• Congestive heart failure due to impaired contractility of the heart muscle and mitral valve insufficiency.
  • Rupture of large blood vessels associated with dilation and thinning of the vessel wall. Aortic involvement is most common (mainly due to changes in hemodynamics during pregnancy).
  • Aortic dissection aneurysm leading to death in patients.
Lens luxation

Diagnosis of Marfan syndrome involves:

  1. Clinical data and identification of changes in the FBN1 gene.
  2. Family history, often revealing cases among relatives with concealed disease progression.
  3. Methods for detecting arachnodactyly, such as the Steinberg and Walker-Murdoch signs, and determination of the metacarpal index using radiography.
  4. International Ghent criteria, which consider the family history. If absent:
  • Aorta diameter enlargement > 2 Z-scores + lens ectopia = Marfan syndrome (MFS).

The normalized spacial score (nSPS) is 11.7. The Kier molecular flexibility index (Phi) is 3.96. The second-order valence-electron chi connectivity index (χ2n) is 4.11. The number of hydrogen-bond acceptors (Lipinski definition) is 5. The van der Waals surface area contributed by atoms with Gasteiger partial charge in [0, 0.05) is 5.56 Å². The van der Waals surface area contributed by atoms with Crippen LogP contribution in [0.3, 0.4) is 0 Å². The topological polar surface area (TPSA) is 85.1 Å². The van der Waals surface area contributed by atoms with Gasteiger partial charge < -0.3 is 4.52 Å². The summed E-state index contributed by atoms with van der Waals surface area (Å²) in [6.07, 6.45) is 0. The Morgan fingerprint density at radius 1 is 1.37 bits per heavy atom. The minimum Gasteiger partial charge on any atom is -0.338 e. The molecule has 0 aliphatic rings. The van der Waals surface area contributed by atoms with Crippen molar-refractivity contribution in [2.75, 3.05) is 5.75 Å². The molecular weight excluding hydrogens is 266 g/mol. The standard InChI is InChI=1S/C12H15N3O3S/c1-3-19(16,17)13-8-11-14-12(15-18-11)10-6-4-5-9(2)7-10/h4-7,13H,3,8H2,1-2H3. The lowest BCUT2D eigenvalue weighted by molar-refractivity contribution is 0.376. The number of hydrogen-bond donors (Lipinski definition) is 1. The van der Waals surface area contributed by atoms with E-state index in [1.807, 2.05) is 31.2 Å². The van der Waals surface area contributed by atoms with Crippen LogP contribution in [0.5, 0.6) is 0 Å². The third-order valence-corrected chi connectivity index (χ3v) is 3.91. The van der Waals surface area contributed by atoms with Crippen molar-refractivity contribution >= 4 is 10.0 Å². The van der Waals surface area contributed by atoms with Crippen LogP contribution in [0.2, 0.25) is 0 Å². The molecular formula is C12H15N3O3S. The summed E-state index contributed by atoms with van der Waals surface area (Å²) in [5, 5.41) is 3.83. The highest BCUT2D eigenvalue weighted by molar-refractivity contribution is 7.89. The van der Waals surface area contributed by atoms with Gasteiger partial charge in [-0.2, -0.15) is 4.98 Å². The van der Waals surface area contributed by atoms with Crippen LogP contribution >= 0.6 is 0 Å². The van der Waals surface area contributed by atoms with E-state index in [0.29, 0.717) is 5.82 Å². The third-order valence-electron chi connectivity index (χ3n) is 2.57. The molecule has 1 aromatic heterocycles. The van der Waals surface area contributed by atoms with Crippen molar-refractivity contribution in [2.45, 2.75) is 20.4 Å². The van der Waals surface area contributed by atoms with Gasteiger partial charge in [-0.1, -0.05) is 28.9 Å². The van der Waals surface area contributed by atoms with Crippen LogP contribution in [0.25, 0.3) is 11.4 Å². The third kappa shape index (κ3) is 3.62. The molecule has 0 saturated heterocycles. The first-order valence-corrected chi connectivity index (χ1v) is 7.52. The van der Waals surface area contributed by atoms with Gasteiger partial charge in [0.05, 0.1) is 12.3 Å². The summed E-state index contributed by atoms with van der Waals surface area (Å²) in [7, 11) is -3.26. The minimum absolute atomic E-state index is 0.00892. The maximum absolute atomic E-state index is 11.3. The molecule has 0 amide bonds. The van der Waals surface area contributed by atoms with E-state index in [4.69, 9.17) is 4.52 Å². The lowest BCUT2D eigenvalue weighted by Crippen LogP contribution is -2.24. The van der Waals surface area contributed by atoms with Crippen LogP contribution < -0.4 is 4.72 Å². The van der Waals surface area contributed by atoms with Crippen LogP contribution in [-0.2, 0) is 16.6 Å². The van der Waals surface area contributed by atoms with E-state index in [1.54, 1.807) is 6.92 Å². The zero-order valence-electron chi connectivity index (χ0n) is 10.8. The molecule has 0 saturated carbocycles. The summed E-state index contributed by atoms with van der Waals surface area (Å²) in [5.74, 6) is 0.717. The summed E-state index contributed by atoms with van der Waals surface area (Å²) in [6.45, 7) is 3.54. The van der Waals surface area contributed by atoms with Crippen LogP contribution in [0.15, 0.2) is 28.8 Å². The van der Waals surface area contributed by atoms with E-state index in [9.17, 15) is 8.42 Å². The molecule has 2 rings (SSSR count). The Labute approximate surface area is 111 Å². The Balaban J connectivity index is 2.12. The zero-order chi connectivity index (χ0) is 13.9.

• Aorta diameter enlargement > 2 Z-scores + identified FBN1 gene changes = MFS.
  • Aorta diameter enlargement > 2 Z-scores + > 7 systemic features = MFS.
  • Lens ectopia + identified FBN1 gene changes + aortic dilation = MFS.

In the presence of a family history:

  • Lens ectopia + a case of MFS in the family = MFS.
  • > 7 systemic features + a case of MFS in the family = MFS.
  • Aorta diameter enlargement > 2 Z-scores + a case of MFS in the family = MFS.

Additionally, an ophthalmologist consultation is essential upon the slightest suspicion of Marfan syndrome. Urine analysis may show elevated levels of certain compounds, but these are nonspecific and can occur in various connective tissue disorders. The diagnosis is confirmed by assessing systemic signs of connective tissue involvement.


Treatment of Marfan syndrome is primarily symptomatic, aimed at preventing the progression of major clinical manifestations. There is no etiological treatment available.

  1. Physical Activity: Vigorous physical activities are prohibited. Strengthening massages and therapeutic exercises are recommended from infancy.
  2. Orthopedic Correction: Adequate physical activity and orthopedic correction are advised according to professional orientation.
  3. Diet: Diets providing increased intake of proteins, vitamins, micronutrients, and fatty acids are recommended.